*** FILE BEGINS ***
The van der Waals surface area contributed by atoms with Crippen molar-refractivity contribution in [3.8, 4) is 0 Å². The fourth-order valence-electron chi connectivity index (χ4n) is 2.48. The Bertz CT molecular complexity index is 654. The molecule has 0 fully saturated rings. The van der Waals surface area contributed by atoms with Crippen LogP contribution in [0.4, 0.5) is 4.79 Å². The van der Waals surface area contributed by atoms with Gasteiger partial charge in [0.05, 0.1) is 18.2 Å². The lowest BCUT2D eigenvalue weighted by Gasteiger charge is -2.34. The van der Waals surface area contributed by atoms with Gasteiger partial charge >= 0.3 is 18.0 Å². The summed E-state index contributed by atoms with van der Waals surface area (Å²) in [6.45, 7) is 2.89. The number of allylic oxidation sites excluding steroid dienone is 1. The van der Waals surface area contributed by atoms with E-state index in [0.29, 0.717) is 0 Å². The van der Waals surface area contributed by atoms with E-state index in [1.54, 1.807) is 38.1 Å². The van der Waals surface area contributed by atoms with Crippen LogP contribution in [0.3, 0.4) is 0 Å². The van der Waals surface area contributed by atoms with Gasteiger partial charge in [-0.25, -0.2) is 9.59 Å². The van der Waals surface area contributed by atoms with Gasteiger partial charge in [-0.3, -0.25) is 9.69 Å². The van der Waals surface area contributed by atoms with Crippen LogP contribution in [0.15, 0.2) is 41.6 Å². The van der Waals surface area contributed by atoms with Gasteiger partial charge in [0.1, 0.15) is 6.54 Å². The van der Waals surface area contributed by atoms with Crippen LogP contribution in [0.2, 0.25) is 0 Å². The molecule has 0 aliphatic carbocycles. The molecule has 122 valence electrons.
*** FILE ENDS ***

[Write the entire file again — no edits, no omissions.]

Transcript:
The van der Waals surface area contributed by atoms with Crippen molar-refractivity contribution in [3.8, 4) is 0 Å². The fourth-order valence-electron chi connectivity index (χ4n) is 2.48. The Bertz CT molecular complexity index is 654. The molecule has 0 fully saturated rings. The van der Waals surface area contributed by atoms with Crippen LogP contribution in [0.4, 0.5) is 4.79 Å². The van der Waals surface area contributed by atoms with Gasteiger partial charge in [0.05, 0.1) is 18.2 Å². The lowest BCUT2D eigenvalue weighted by Gasteiger charge is -2.34. The van der Waals surface area contributed by atoms with Gasteiger partial charge >= 0.3 is 18.0 Å². The summed E-state index contributed by atoms with van der Waals surface area (Å²) in [6.45, 7) is 2.89. The number of allylic oxidation sites excluding steroid dienone is 1. The van der Waals surface area contributed by atoms with E-state index in [0.29, 0.717) is 0 Å². The van der Waals surface area contributed by atoms with E-state index in [1.54, 1.807) is 38.1 Å². The van der Waals surface area contributed by atoms with Crippen LogP contribution in [0.3, 0.4) is 0 Å². The van der Waals surface area contributed by atoms with Gasteiger partial charge in [-0.25, -0.2) is 9.59 Å². The van der Waals surface area contributed by atoms with Gasteiger partial charge in [-0.3, -0.25) is 9.69 Å². The van der Waals surface area contributed by atoms with Crippen LogP contribution in [0.15, 0.2) is 41.6 Å². The van der Waals surface area contributed by atoms with Gasteiger partial charge in [0.1, 0.15) is 6.54 Å². The van der Waals surface area contributed by atoms with Crippen LogP contribution in [0.2, 0.25) is 0 Å². The molecule has 0 aliphatic carbocycles. The molecule has 122 valence electrons.